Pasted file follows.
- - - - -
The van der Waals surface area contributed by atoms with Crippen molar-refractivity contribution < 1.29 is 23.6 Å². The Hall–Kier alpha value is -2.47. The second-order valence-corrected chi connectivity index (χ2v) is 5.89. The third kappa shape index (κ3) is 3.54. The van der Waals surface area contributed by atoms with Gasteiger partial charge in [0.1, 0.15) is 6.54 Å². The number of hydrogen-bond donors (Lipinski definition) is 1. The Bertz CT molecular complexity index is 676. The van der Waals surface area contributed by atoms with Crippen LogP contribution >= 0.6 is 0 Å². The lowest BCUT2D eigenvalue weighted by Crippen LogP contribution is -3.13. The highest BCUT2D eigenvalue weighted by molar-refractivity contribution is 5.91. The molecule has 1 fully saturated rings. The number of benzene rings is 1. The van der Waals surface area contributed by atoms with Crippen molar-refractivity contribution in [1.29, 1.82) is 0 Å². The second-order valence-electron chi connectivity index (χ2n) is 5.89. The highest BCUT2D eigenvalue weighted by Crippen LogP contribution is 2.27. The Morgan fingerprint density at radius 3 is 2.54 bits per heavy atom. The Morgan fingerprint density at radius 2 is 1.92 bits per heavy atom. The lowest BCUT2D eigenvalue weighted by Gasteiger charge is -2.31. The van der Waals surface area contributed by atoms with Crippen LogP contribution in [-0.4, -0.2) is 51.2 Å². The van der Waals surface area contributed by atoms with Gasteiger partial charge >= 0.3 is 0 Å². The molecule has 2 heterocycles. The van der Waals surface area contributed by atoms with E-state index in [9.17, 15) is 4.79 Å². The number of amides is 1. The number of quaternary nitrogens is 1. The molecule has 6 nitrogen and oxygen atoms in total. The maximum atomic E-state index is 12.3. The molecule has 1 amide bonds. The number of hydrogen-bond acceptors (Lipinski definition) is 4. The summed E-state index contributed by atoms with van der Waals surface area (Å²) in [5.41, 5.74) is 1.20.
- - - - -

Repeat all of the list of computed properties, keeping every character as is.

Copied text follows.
The van der Waals surface area contributed by atoms with Crippen molar-refractivity contribution < 1.29 is 23.6 Å². The Hall–Kier alpha value is -2.47. The second-order valence-corrected chi connectivity index (χ2v) is 5.89. The third kappa shape index (κ3) is 3.54. The van der Waals surface area contributed by atoms with Gasteiger partial charge in [0.1, 0.15) is 6.54 Å². The number of hydrogen-bond donors (Lipinski definition) is 1. The Bertz CT molecular complexity index is 676. The van der Waals surface area contributed by atoms with Crippen LogP contribution >= 0.6 is 0 Å². The lowest BCUT2D eigenvalue weighted by Crippen LogP contribution is -3.13. The highest BCUT2D eigenvalue weighted by molar-refractivity contribution is 5.91. The molecule has 1 fully saturated rings. The number of benzene rings is 1. The van der Waals surface area contributed by atoms with Crippen molar-refractivity contribution in [1.29, 1.82) is 0 Å². The second-order valence-electron chi connectivity index (χ2n) is 5.89. The highest BCUT2D eigenvalue weighted by Crippen LogP contribution is 2.27. The Morgan fingerprint density at radius 3 is 2.54 bits per heavy atom. The Morgan fingerprint density at radius 2 is 1.92 bits per heavy atom. The lowest BCUT2D eigenvalue weighted by Gasteiger charge is -2.31. The van der Waals surface area contributed by atoms with Crippen LogP contribution in [-0.4, -0.2) is 51.2 Å². The van der Waals surface area contributed by atoms with Gasteiger partial charge >= 0.3 is 0 Å². The molecule has 2 heterocycles. The van der Waals surface area contributed by atoms with E-state index in [9.17, 15) is 4.79 Å². The number of amides is 1. The number of quaternary nitrogens is 1. The molecule has 6 nitrogen and oxygen atoms in total. The maximum atomic E-state index is 12.3. The molecule has 1 amide bonds. The number of hydrogen-bond acceptors (Lipinski definition) is 4. The summed E-state index contributed by atoms with van der Waals surface area (Å²) in [5.41, 5.74) is 1.20.